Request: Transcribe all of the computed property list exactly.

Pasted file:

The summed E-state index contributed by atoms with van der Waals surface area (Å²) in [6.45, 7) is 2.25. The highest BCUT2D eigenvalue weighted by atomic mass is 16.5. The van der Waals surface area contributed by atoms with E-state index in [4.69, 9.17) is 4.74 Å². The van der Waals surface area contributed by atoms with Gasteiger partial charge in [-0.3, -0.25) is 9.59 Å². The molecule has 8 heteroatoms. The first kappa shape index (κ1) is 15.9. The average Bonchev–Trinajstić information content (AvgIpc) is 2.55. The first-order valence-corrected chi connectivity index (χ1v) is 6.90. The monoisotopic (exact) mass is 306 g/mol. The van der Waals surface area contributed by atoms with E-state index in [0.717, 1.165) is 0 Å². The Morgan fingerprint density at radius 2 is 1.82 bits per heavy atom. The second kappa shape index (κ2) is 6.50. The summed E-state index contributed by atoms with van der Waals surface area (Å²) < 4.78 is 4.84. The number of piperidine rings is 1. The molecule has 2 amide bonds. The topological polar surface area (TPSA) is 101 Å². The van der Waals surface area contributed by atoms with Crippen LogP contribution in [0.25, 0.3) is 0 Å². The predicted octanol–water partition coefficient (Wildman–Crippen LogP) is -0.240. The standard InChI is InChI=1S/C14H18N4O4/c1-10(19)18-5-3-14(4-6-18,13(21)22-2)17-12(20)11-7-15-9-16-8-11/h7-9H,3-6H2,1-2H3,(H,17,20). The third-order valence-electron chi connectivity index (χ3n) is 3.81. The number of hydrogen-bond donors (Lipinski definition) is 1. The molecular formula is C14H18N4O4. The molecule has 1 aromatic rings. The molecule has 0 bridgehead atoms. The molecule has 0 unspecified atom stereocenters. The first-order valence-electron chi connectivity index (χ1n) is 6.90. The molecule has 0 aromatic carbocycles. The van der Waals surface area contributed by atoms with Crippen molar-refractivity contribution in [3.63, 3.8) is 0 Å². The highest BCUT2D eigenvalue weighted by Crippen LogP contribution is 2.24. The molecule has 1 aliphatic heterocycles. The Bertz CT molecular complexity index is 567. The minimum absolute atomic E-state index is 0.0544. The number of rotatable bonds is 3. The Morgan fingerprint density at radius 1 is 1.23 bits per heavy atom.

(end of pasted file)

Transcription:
The summed E-state index contributed by atoms with van der Waals surface area (Å²) in [6.45, 7) is 2.25. The highest BCUT2D eigenvalue weighted by atomic mass is 16.5. The van der Waals surface area contributed by atoms with E-state index in [4.69, 9.17) is 4.74 Å². The van der Waals surface area contributed by atoms with Gasteiger partial charge in [-0.3, -0.25) is 9.59 Å². The molecule has 8 heteroatoms. The first kappa shape index (κ1) is 15.9. The average Bonchev–Trinajstić information content (AvgIpc) is 2.55. The first-order valence-corrected chi connectivity index (χ1v) is 6.90. The monoisotopic (exact) mass is 306 g/mol. The van der Waals surface area contributed by atoms with E-state index in [0.717, 1.165) is 0 Å². The Morgan fingerprint density at radius 2 is 1.82 bits per heavy atom. The second kappa shape index (κ2) is 6.50. The summed E-state index contributed by atoms with van der Waals surface area (Å²) < 4.78 is 4.84. The number of piperidine rings is 1. The molecule has 2 amide bonds. The topological polar surface area (TPSA) is 101 Å². The van der Waals surface area contributed by atoms with Crippen LogP contribution in [0.25, 0.3) is 0 Å². The predicted octanol–water partition coefficient (Wildman–Crippen LogP) is -0.240. The standard InChI is InChI=1S/C14H18N4O4/c1-10(19)18-5-3-14(4-6-18,13(21)22-2)17-12(20)11-7-15-9-16-8-11/h7-9H,3-6H2,1-2H3,(H,17,20). The third-order valence-electron chi connectivity index (χ3n) is 3.81. The number of hydrogen-bond donors (Lipinski definition) is 1. The molecular formula is C14H18N4O4. The molecule has 1 aromatic rings. The molecule has 0 bridgehead atoms. The molecule has 0 unspecified atom stereocenters. The first-order valence-electron chi connectivity index (χ1n) is 6.90. The molecule has 0 aromatic carbocycles. The van der Waals surface area contributed by atoms with Crippen molar-refractivity contribution in [3.63, 3.8) is 0 Å². The highest BCUT2D eigenvalue weighted by Crippen LogP contribution is 2.24. The molecule has 1 aliphatic heterocycles. The Bertz CT molecular complexity index is 567. The minimum absolute atomic E-state index is 0.0544. The number of rotatable bonds is 3. The Morgan fingerprint density at radius 1 is 1.23 bits per heavy atom.